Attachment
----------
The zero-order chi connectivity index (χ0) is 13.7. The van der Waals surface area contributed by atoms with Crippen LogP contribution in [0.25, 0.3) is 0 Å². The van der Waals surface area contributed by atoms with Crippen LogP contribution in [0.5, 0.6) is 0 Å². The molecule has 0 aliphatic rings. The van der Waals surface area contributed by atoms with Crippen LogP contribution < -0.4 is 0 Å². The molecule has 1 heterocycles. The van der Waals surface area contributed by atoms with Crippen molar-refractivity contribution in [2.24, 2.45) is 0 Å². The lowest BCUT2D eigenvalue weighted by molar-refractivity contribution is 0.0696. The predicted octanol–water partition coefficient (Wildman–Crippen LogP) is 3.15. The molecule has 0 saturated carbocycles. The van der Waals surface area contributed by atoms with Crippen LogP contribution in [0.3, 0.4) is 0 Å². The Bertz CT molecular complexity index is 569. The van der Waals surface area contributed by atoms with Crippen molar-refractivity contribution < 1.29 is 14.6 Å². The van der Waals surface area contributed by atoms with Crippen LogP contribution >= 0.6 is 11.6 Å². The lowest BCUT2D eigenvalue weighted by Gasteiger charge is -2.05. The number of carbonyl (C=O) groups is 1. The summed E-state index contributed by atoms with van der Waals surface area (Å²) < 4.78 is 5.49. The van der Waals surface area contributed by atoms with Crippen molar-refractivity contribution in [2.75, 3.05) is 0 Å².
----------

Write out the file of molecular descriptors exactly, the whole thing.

The zero-order chi connectivity index (χ0) is 13.7. The van der Waals surface area contributed by atoms with Crippen LogP contribution in [0.25, 0.3) is 0 Å². The van der Waals surface area contributed by atoms with Crippen LogP contribution in [0.5, 0.6) is 0 Å². The molecule has 0 aliphatic rings. The van der Waals surface area contributed by atoms with Crippen LogP contribution < -0.4 is 0 Å². The molecule has 1 heterocycles. The van der Waals surface area contributed by atoms with Crippen molar-refractivity contribution in [2.24, 2.45) is 0 Å². The lowest BCUT2D eigenvalue weighted by molar-refractivity contribution is 0.0696. The predicted octanol–water partition coefficient (Wildman–Crippen LogP) is 3.15. The molecule has 0 saturated carbocycles. The van der Waals surface area contributed by atoms with Crippen LogP contribution in [0.3, 0.4) is 0 Å². The Bertz CT molecular complexity index is 569. The van der Waals surface area contributed by atoms with Crippen molar-refractivity contribution < 1.29 is 14.6 Å². The van der Waals surface area contributed by atoms with Crippen LogP contribution >= 0.6 is 11.6 Å². The lowest BCUT2D eigenvalue weighted by Gasteiger charge is -2.05. The number of carbonyl (C=O) groups is 1. The summed E-state index contributed by atoms with van der Waals surface area (Å²) < 4.78 is 5.49. The van der Waals surface area contributed by atoms with Crippen molar-refractivity contribution in [2.75, 3.05) is 0 Å².